Investment in EU automotive research and development increased in 2017
13 June 2018
13 June 2018
Annual EU investment into research and development (R&D) by the vehicle and parts supply sector has risen, according to data from the European Automobile Manufacturers Association (ACEA).
Investment rose by 7.4% in 2017, reaching an all-time high of €53.8 billion, making the automobile and parts sector the EU’s number one investor in R&D, ahead of pharmaceuticals and technology. It is responsible for 27% of the region’s total R&D spending, according to the ACEA Automobile Industry Pocket Guide
Compared to other world regions, the EU auto sector by far leads the way in terms of R&D investment. Japan comes second in the global ranking with an investment of €29.8 billion per year, followed by the US with €18.5 billion. In fourth place comes China with €5.4 billion, or just one-tenth of the EU’s annual spending.
Also, over 8,700 automotive patents were granted by the European Patent Office last year.
ACEA Secretary General, Erik Jonnaert, writing in the guide, states: ′Today, the automotive sector provides direct and indirect jobs to 13.3 million Europeans, representing 6.1% of total EU employment. Car registrations grew by 3.4% in 2017, passing the symbolic mark of 15 million units for the first time since 2007.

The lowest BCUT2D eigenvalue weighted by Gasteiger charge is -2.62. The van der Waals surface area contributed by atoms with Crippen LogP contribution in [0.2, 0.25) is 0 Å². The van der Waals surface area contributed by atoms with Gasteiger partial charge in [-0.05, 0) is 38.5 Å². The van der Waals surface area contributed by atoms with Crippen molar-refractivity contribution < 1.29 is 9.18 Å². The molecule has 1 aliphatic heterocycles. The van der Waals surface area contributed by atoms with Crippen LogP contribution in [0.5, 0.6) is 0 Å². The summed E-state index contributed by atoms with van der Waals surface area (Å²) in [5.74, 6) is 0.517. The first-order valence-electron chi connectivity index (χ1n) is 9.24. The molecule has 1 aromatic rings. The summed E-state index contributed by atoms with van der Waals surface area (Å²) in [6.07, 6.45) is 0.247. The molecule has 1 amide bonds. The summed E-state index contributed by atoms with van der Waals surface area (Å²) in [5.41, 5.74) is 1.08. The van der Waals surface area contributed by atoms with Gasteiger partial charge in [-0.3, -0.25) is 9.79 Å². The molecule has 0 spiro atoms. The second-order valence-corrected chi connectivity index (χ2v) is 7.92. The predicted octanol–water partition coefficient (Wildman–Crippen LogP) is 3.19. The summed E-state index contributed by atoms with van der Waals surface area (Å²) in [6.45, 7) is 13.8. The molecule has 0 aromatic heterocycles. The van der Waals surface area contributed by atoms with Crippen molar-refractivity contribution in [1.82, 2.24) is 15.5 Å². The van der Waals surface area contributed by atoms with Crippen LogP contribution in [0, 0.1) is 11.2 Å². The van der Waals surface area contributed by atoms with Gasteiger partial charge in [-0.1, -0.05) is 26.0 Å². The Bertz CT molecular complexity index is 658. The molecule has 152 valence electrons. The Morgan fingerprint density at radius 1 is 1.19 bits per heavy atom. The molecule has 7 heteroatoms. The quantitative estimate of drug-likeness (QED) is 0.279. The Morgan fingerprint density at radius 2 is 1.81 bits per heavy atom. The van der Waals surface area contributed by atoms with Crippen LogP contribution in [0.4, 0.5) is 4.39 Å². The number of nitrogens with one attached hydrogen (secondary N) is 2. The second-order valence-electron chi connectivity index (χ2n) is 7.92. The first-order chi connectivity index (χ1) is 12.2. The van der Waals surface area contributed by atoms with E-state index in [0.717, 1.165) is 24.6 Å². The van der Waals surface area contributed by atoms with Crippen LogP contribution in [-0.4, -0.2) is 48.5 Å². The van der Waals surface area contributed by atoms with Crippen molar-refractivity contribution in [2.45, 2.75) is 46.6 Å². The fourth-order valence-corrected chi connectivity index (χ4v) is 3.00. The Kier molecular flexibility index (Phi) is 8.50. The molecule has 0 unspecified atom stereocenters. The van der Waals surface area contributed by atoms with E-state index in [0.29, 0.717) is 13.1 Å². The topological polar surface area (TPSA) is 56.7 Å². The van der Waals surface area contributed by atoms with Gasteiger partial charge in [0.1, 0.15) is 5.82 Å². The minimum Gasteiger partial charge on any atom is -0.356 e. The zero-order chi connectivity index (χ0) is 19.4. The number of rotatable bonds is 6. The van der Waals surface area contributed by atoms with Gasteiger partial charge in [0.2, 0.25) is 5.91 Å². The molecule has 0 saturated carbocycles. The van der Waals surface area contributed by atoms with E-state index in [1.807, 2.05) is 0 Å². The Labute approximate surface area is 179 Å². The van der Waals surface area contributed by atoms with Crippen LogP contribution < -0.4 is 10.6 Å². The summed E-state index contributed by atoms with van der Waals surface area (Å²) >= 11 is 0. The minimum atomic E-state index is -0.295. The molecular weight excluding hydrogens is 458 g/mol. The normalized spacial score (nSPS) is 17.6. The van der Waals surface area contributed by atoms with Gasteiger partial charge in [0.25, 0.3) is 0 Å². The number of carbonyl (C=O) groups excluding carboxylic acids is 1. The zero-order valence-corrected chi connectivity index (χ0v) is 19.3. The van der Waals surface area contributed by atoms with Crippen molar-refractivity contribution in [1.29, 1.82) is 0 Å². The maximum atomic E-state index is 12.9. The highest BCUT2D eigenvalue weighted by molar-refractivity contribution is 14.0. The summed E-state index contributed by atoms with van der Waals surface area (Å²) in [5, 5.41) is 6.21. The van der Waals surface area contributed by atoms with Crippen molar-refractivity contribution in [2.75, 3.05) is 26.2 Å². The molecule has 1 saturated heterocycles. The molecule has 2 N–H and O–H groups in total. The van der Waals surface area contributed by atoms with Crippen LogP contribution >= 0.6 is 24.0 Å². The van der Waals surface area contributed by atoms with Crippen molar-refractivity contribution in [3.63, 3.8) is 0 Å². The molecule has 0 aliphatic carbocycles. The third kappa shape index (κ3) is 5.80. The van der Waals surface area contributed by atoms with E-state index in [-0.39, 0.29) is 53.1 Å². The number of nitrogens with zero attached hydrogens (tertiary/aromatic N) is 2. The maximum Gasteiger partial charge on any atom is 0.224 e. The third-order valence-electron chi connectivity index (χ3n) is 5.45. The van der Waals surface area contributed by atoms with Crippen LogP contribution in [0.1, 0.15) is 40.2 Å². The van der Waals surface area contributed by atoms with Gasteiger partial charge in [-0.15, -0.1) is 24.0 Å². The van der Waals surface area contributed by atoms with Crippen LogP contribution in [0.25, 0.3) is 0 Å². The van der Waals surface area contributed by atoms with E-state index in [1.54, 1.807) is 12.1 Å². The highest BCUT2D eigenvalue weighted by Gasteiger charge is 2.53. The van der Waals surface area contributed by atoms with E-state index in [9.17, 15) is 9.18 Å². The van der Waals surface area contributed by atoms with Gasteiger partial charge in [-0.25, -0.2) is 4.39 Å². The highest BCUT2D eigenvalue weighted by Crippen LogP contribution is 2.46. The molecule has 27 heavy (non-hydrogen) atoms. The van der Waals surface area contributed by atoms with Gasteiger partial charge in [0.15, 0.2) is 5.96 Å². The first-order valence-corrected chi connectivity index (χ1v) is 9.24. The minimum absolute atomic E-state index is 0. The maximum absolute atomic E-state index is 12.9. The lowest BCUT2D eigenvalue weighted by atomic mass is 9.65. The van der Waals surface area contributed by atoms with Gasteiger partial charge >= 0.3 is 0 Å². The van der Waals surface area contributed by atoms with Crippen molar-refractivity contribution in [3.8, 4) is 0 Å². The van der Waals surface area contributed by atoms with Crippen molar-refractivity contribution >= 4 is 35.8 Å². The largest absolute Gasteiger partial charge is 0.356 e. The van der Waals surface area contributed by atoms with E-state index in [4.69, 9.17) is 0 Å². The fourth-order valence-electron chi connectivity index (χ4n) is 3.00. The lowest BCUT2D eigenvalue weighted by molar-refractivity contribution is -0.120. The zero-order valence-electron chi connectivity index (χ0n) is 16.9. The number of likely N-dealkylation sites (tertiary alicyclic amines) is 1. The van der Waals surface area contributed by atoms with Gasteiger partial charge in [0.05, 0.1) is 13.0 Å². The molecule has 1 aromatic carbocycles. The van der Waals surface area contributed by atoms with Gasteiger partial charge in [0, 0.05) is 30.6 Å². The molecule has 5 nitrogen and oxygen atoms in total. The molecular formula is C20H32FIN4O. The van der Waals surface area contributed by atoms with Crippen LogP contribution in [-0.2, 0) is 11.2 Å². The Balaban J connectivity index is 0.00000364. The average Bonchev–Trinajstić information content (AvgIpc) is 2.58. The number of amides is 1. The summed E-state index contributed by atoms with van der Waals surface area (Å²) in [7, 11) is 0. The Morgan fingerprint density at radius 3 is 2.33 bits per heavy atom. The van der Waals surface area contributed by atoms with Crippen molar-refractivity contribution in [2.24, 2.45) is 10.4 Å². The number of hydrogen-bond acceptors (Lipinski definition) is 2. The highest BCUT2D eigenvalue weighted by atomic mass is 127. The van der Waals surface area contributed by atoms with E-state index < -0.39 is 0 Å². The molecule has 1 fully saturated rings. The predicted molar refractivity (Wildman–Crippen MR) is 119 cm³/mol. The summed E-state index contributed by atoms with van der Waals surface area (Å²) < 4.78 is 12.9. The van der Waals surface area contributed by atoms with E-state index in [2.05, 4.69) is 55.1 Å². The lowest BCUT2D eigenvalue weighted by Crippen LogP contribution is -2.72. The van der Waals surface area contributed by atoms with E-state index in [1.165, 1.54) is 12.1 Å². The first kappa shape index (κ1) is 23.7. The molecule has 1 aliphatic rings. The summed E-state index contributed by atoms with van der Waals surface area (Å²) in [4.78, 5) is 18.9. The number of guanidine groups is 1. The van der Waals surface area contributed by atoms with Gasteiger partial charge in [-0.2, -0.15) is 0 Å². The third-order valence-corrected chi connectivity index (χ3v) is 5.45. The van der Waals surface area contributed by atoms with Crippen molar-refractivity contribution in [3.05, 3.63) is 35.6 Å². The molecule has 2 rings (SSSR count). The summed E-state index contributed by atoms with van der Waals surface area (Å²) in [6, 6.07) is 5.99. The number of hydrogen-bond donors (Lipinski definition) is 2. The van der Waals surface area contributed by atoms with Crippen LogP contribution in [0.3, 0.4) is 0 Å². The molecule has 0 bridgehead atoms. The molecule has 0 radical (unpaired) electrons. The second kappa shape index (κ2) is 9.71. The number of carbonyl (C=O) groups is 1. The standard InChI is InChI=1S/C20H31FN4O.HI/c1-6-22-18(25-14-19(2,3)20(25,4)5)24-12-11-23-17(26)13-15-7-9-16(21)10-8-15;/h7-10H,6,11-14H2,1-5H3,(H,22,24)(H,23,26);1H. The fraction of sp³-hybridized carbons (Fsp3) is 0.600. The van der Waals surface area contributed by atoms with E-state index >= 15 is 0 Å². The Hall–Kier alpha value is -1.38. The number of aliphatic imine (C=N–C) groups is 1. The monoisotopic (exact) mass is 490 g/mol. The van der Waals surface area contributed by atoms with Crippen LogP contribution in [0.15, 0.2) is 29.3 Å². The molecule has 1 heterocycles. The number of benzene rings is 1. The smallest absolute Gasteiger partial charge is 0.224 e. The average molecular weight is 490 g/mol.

′In parallel, more than 2.6 million trucks, buses, coaches and vans were built in the EU in 2017, an increase of 1.8%. But even as we are coming close to pre-crisis figures, the situation of the European auto industry remains fragile. It is crucial that we maintain this trajectory of recovery within Europe, as well as safeguarding our industry’s competitiveness on the global level. EU auto manufacturers exported 5.9 million motor vehicles in 2017, generating a trade surplus of €90.3 billion for the European Union. Compared with the EU’s total trade balance in manufactured goods, worth some €290 billion, automobile exports make a vital contribution to the overall trade position of the EU.’
Other key figures contained in the new Pocket Guide include:
13.3 million people – or 6.1% of the EU employed population – work directly and indirectly in the sector.
The 3.4 million jobs in automotive manufacturing represent over 11% of total EU manufacturing employment.
Motor vehicles account for some €413 billion in tax contributions in the EU15 alone – almost three times the total EU budget.
The automobile industry exported 5.9 million motor vehicles in 2017, generating a trade surplus of €90.3 billion for the EU.
Jonnaert continues: ′ACEA’s members remain committed to addressing tomorrow’s challenges. Although car production has been on the rise again since 2013, manufacturers have been able to decouple their environmental footprint from production growth. For example, total CO2 emissions from car production fell by 23.7% over the past decade.’